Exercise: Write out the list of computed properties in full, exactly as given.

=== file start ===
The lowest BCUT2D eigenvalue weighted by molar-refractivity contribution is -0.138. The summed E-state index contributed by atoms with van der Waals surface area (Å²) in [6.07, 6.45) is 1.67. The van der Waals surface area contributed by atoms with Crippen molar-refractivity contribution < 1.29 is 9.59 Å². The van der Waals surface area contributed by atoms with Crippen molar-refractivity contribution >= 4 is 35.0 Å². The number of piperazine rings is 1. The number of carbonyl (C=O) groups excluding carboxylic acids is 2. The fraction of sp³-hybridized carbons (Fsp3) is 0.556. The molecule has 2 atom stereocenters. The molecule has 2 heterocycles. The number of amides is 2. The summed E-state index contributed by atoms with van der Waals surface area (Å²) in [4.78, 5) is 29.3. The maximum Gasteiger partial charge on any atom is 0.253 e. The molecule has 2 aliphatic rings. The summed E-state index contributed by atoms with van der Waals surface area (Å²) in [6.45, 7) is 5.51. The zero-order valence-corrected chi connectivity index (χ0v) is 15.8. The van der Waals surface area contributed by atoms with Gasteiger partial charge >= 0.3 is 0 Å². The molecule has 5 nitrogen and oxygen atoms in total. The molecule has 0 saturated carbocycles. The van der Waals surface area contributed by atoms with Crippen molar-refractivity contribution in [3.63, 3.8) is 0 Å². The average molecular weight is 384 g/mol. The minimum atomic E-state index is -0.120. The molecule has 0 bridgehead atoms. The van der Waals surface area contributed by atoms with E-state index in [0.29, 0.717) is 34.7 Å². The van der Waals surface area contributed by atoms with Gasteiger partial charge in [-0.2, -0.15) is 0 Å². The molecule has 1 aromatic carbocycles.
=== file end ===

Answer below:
The lowest BCUT2D eigenvalue weighted by molar-refractivity contribution is -0.138. The summed E-state index contributed by atoms with van der Waals surface area (Å²) in [6.07, 6.45) is 1.67. The van der Waals surface area contributed by atoms with Crippen molar-refractivity contribution < 1.29 is 9.59 Å². The van der Waals surface area contributed by atoms with Crippen molar-refractivity contribution >= 4 is 35.0 Å². The number of piperazine rings is 1. The number of carbonyl (C=O) groups excluding carboxylic acids is 2. The fraction of sp³-hybridized carbons (Fsp3) is 0.556. The molecule has 2 atom stereocenters. The molecule has 2 heterocycles. The number of amides is 2. The summed E-state index contributed by atoms with van der Waals surface area (Å²) in [4.78, 5) is 29.3. The maximum Gasteiger partial charge on any atom is 0.253 e. The molecule has 2 aliphatic rings. The summed E-state index contributed by atoms with van der Waals surface area (Å²) in [6.45, 7) is 5.51. The zero-order valence-corrected chi connectivity index (χ0v) is 15.8. The van der Waals surface area contributed by atoms with Gasteiger partial charge >= 0.3 is 0 Å². The molecule has 5 nitrogen and oxygen atoms in total. The molecule has 0 saturated carbocycles. The van der Waals surface area contributed by atoms with Crippen molar-refractivity contribution in [3.63, 3.8) is 0 Å². The average molecular weight is 384 g/mol. The minimum atomic E-state index is -0.120. The molecule has 0 bridgehead atoms. The van der Waals surface area contributed by atoms with E-state index in [0.29, 0.717) is 34.7 Å². The van der Waals surface area contributed by atoms with Gasteiger partial charge in [-0.2, -0.15) is 0 Å². The molecule has 1 aromatic carbocycles.